Long Acting Injections and Implants

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Jeremy C. Wright, Diane J. Burgess
Springer Science & Business Media, Jan 29, 2012 - Medical - 560 pages

Long acting injections and implants improve therapy, enhance patient compliance, improve dosing convenience, and are the most appropriate formulation choice for drugs that undergo extensive first pass metabolism or that exhibit poor oral bioavailability. An intriguing variety of technologies have been developed to provide long acting injections and implants. Many considerations need to go into the design of these systems in order to translate a concept from the lab bench to actual therapy for a patient. This book surveys and summarizes the field.

Topics covered in Long Acting Injections and Implants include the historical development of the field, drugs, diseases and clinical applications for long acting injections and implants, anatomy and physiology for these systems, specific injectable technologies (including lipophilic solutions, aqueous suspensions, microspheres, liposomes, in situ forming depots and self-assembling lipid formulations), specific implantable technologies (including osmotic implants, drug eluting stents and microfabricated systems), peptide, protein and vaccine delivery, sterilization, drug release testing and regulatory aspects of long acting injections and implants.

This volume provides essential information for experienced development professionals but was also written to be useful for scientists just beginning work in the field and for others who need an understanding of long acting injections and implants. This book will also be ideal as a graduate textbook.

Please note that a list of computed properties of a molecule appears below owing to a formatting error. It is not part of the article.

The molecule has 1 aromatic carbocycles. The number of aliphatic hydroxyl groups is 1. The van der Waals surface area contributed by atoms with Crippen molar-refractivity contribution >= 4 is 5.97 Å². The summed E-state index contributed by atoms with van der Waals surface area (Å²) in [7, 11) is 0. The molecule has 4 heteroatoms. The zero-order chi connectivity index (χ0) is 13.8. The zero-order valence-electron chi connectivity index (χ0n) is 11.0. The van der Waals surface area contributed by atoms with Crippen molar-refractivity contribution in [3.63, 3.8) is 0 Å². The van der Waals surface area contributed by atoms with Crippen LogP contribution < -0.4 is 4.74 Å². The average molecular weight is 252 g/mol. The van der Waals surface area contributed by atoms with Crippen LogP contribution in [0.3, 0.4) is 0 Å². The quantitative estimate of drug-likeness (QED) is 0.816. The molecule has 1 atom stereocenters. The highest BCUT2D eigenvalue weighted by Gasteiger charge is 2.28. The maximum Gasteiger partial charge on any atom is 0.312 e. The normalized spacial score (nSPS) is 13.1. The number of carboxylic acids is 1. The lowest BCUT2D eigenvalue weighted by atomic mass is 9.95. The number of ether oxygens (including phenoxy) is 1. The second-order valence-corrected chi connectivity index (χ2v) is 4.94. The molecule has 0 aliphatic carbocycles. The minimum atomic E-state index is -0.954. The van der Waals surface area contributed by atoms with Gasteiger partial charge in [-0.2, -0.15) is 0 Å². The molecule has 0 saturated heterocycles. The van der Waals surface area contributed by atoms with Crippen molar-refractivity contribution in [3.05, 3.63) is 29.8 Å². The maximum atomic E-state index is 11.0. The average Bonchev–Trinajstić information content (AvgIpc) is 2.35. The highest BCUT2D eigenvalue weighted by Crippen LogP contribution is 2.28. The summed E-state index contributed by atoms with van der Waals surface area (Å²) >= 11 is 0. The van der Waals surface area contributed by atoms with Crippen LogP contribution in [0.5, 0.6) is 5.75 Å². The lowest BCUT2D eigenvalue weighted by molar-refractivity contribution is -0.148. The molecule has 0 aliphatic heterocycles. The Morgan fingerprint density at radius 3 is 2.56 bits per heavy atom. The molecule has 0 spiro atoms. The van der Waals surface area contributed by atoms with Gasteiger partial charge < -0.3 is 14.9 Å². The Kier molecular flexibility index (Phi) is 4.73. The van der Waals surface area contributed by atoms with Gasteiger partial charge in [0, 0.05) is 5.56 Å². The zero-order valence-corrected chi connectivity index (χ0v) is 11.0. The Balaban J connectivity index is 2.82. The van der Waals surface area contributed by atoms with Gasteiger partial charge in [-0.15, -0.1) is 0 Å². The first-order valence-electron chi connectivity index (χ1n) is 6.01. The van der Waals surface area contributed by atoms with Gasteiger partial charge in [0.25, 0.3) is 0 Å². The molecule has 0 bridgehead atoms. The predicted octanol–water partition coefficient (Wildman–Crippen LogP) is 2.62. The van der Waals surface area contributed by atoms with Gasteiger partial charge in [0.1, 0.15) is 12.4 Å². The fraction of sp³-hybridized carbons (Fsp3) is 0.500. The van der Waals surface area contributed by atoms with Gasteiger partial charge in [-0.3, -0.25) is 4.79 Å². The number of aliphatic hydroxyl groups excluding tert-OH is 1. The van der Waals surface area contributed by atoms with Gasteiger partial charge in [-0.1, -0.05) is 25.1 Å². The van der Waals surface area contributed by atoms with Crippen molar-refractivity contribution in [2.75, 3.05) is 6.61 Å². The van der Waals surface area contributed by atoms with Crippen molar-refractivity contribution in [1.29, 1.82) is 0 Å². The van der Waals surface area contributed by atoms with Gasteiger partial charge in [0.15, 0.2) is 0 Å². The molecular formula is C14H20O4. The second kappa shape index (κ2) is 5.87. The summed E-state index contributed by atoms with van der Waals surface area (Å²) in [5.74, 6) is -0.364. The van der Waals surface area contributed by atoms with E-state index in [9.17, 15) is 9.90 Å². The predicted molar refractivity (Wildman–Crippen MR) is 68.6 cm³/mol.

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An Introduction to Long Acting Injections and Implants
Historical Overview of Long Acting Injections and Implants
Host Response to Long Acting Injections and Implants
Anatomy and Physiology of the Injection Site Implications for Extended Release Parenteral Systems
Drugs for Long Acting Injections and Implants
Diseases and Clinical Applications that Can Benefit from Long Lasting Implants and Injections
Oily Lipophilic Solutions and Suspensions
Aqueous Suspensions
PEGylated Pharmaceutical Nanocarriers
Protein PEGylation
SelfAssembling Lipid Formulations
Implantable Drug Delivery Systems Based on the Principles of Osmosis
Microtechnologies for Drug Delivery
DrugEluting Stents
Delivery of Peptides and Proteins via Long Acting Injections and Implants
Injectable PLGA Systems for Delivery of Vaccine Antigens

In Situ Forming Systems Depots
Microsphere Technologies
Liposomes as Carriers for Controlled Drug Delivery
Micro and Nanoemulsions Controlled Release Parenteral Drug Delivery Systems
Methods of Sterilization for Controlled Release Injectable and Implantable Preparations
In Vitro Drug Release Testing and In VivoIn Vitro Correlation for Long Acting Implants and Injections
Regulatory Issues and Challenges Associated with the Development of Performance Specifications for Modified Release Parenteral Products 1

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About the author (2012)

Dr. Jeremy Wright is a Principal Engineer at the DURECT Corporation in Cupertino, California. He has over 30 years of experience in the development of drug delivery systems. He has been a key contributor to the development of implantable osmotic systems for veterinary and human use (DUROS®) and is currently involved in research and development of injectable depot systems. Dr. Wright is the inventor on over 50 patents.

Dr. Diane J. Burgess is Distinguished Professor of Pharmaceutics, at the University of Connecticut. Her research efforts focus on gene and drug delivery and she has over 140 refereed publications. Dr. Burgess was the 2010 President of the Controlled Release Society (CRS), the 2002 President of the American Association of Pharmaceutical Scientists (AAPS) and is a CRS, AAPS and an American Institute for Medical and Biological Engineering (AIMBE) fellow. She is editor of the International Journal of Pharmaceutics.

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